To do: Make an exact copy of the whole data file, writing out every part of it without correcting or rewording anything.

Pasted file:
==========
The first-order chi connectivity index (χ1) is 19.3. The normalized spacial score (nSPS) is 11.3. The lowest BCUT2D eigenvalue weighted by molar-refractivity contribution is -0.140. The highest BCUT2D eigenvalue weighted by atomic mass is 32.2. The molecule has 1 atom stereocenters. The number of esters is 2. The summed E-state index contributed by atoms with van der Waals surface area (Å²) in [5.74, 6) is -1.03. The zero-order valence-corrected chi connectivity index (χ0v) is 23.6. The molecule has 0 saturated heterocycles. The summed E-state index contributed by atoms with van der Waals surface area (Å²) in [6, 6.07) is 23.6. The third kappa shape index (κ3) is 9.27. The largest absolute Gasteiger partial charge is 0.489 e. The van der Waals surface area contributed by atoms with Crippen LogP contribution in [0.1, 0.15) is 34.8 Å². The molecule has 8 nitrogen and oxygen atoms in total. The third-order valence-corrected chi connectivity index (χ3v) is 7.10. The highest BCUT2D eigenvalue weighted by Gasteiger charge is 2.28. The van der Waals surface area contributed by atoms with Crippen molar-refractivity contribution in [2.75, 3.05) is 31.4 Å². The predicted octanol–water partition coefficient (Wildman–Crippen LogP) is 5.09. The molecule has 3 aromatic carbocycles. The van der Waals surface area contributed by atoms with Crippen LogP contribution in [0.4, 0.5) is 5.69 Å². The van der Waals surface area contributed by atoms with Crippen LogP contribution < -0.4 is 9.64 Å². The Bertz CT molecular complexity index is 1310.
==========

The first-order chi connectivity index (χ1) is 19.3. The normalized spacial score (nSPS) is 11.3. The lowest BCUT2D eigenvalue weighted by molar-refractivity contribution is -0.140. The highest BCUT2D eigenvalue weighted by atomic mass is 32.2. The molecule has 1 atom stereocenters. The number of esters is 2. The summed E-state index contributed by atoms with van der Waals surface area (Å²) in [5.74, 6) is -1.03. The zero-order valence-corrected chi connectivity index (χ0v) is 23.6. The molecule has 0 saturated heterocycles. The summed E-state index contributed by atoms with van der Waals surface area (Å²) in [6, 6.07) is 23.6. The third kappa shape index (κ3) is 9.27. The largest absolute Gasteiger partial charge is 0.489 e. The van der Waals surface area contributed by atoms with Crippen LogP contribution in [0.1, 0.15) is 34.8 Å². The molecule has 8 nitrogen and oxygen atoms in total. The third-order valence-corrected chi connectivity index (χ3v) is 7.10. The highest BCUT2D eigenvalue weighted by Gasteiger charge is 2.28. The van der Waals surface area contributed by atoms with Crippen molar-refractivity contribution in [2.75, 3.05) is 31.4 Å². The predicted octanol–water partition coefficient (Wildman–Crippen LogP) is 5.09. The molecule has 3 aromatic carbocycles. The van der Waals surface area contributed by atoms with Crippen LogP contribution in [0.4, 0.5) is 5.69 Å². The van der Waals surface area contributed by atoms with Crippen LogP contribution < -0.4 is 9.64 Å². The Bertz CT molecular complexity index is 1310.